I like to think that Australian music is different, baked by a bigger sun. I cannot say I know much about Australian metal bands, but the few I have heard are bloody impressive, and look, we have a marvelous example right here. If you allow me, I’d like to tell you about Our Last Enemy, and their latest album Pariah, about how I was not impressed at first only to be blown away from subsequent spins, about this blend of shredding and tricky guitars with heavy drums and a gritty devilish voice, about how they woke up once again my curiosity for brutal metal, and how this album reminded me that everything is better and tastier when it is made down under.
Yes, this is a fangirl review.
Our last Enemy is an industrial metal band with hints of almost everything you can think is proper add. Formed around 2006, in Sydney, Australia, Our Last Enemy has enjoyed their last album Fallen Empires going # 1 on the iTunes Metal Chart in their native country, The lineup is currently comprised of Oliver Fogwell on vocals, Craig Byrnes on keyboards/effects, Matt Heywood on bass, Bryce ‘Bizz’ Bernius on guitars, and Zot Cillia on drums. To be completely honest, I am really surprised that this band is just five guys, because they sound like myriad monsters. Bizz was once a member of Genitorturers, a visual metal band (isn’t that interesting?), that also featured Morbid Angel’s David Vincent; he relocated Down Under to join Our Last Enemy. Pariah, is the band’s second and highly anticipated full album, produced by Christian Olde Wolbers, formerly of Fear Factory.
Just because I want you to know, I’ll tell you that “our last enemy”, according to the bible, is death. “It represents the duality of life and death.” the band said about its name, and I can understand why, death may be a friend or foe, it all depends of how you face it. I would imagine that Our Last Enemy, aims to be death, a symbol of a breaking point, which is an end and a start at the same time. In fact, that’s the feeling I get when listening to this album. Overall, Pariah could be very well the soundtrack of any apocalyptic, end of the world, Oh-no-we-are-all-going-to-die movie and at the same time it would be perfect for one of those delicious, low cost and obscure horror film ala The Blair Witch Project, you know, one of those cult movies that are so real that you have nightmares for a week. Yes, industrial metal never sounded so true and evil.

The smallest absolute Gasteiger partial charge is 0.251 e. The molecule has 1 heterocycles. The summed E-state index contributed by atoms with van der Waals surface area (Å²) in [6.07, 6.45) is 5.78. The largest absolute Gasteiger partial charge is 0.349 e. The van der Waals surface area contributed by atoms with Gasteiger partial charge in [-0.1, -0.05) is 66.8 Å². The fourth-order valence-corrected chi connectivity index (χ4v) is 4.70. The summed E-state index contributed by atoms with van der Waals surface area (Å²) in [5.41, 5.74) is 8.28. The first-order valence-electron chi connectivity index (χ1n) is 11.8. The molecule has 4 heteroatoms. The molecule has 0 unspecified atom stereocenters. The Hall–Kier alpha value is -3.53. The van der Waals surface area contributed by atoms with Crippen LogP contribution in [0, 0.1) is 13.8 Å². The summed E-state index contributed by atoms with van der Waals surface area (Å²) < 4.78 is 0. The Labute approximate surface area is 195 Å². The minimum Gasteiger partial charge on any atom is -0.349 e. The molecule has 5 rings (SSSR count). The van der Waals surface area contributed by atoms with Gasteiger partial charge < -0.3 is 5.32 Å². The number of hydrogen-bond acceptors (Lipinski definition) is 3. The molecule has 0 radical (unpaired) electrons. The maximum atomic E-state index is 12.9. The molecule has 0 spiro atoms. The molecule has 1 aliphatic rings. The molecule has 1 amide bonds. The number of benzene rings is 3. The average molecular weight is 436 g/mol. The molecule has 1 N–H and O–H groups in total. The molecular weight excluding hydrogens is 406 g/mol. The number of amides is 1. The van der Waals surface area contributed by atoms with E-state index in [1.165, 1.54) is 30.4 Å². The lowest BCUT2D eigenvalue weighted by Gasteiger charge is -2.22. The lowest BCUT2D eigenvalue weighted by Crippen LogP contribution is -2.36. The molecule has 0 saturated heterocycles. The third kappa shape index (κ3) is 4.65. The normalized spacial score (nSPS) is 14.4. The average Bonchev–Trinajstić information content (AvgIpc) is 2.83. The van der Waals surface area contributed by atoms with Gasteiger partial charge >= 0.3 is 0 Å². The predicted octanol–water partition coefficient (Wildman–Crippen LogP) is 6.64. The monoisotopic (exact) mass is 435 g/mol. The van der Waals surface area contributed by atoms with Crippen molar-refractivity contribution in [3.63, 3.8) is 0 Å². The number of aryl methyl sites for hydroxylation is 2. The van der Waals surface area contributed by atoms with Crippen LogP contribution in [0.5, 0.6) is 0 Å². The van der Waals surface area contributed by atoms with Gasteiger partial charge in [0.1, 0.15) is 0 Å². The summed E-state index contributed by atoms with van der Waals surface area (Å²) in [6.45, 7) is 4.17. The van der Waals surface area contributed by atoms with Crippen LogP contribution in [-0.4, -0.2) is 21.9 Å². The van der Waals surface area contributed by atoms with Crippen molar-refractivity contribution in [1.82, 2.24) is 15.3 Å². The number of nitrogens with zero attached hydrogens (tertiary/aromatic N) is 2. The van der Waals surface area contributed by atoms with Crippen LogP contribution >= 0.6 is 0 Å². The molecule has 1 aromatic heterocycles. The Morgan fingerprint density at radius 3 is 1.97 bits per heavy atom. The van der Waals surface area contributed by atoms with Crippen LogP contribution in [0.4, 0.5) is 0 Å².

The album opens with Devour the Sun, one of the more solid songs of the whole album that delivers tons of double bass drumming, and shows that Zot takes zealous joy in literally tearing down his whole drumming kit. Chugga chugga guitars. and an ardent synth pouring darkness all over. Violent, brutal, complex, catchy and still caring about the artistic beauty of their compositions, the 16 tracks bring hints of different metal styles, mostly thrashy riffs with great hooks, groovy and catchy rhytms, a virulent and visceral voice and some sick songwriting, everything sounding so intricate and fits so well that it is just too fabulous to ignore.